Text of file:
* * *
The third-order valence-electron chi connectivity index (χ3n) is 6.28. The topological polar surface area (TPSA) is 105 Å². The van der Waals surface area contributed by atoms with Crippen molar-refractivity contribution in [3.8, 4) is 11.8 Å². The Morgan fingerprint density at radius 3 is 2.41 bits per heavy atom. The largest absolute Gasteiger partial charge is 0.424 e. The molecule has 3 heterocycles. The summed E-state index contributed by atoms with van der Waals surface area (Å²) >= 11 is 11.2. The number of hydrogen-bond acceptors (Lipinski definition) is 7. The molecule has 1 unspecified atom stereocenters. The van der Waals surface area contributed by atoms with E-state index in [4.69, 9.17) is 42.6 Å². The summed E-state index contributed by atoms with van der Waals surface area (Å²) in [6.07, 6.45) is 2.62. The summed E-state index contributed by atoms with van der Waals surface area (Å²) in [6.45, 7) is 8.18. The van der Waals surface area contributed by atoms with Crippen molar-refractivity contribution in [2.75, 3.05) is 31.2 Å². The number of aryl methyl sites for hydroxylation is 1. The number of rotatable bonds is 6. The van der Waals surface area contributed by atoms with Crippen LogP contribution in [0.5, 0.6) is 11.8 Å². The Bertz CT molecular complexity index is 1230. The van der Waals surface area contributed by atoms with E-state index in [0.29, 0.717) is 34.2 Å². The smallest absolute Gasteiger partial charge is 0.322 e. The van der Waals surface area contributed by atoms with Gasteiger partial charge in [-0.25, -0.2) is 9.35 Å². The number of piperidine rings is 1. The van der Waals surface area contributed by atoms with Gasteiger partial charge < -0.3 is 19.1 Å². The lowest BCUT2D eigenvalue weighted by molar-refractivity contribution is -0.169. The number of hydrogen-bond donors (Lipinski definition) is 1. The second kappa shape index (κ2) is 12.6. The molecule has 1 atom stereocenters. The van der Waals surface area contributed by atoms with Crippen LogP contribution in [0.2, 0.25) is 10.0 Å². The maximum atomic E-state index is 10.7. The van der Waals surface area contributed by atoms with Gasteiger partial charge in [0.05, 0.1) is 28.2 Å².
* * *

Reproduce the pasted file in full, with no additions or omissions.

The third-order valence-electron chi connectivity index (χ3n) is 6.28. The topological polar surface area (TPSA) is 105 Å². The van der Waals surface area contributed by atoms with Crippen molar-refractivity contribution in [3.8, 4) is 11.8 Å². The Morgan fingerprint density at radius 3 is 2.41 bits per heavy atom. The largest absolute Gasteiger partial charge is 0.424 e. The molecule has 3 heterocycles. The summed E-state index contributed by atoms with van der Waals surface area (Å²) >= 11 is 11.2. The number of hydrogen-bond acceptors (Lipinski definition) is 7. The molecule has 1 unspecified atom stereocenters. The van der Waals surface area contributed by atoms with E-state index in [4.69, 9.17) is 42.6 Å². The summed E-state index contributed by atoms with van der Waals surface area (Å²) in [6.07, 6.45) is 2.62. The summed E-state index contributed by atoms with van der Waals surface area (Å²) in [6.45, 7) is 8.18. The van der Waals surface area contributed by atoms with Crippen molar-refractivity contribution in [2.75, 3.05) is 31.2 Å². The number of aryl methyl sites for hydroxylation is 1. The number of rotatable bonds is 6. The van der Waals surface area contributed by atoms with Crippen LogP contribution in [0.5, 0.6) is 11.8 Å². The Bertz CT molecular complexity index is 1230. The van der Waals surface area contributed by atoms with E-state index in [0.29, 0.717) is 34.2 Å². The smallest absolute Gasteiger partial charge is 0.322 e. The van der Waals surface area contributed by atoms with Gasteiger partial charge in [-0.25, -0.2) is 9.35 Å². The number of piperidine rings is 1. The van der Waals surface area contributed by atoms with Gasteiger partial charge < -0.3 is 19.1 Å². The lowest BCUT2D eigenvalue weighted by molar-refractivity contribution is -0.169. The number of hydrogen-bond donors (Lipinski definition) is 1. The second kappa shape index (κ2) is 12.6. The molecule has 1 atom stereocenters. The van der Waals surface area contributed by atoms with Crippen LogP contribution in [0.2, 0.25) is 10.0 Å². The maximum atomic E-state index is 10.7. The van der Waals surface area contributed by atoms with Gasteiger partial charge in [0.05, 0.1) is 28.2 Å².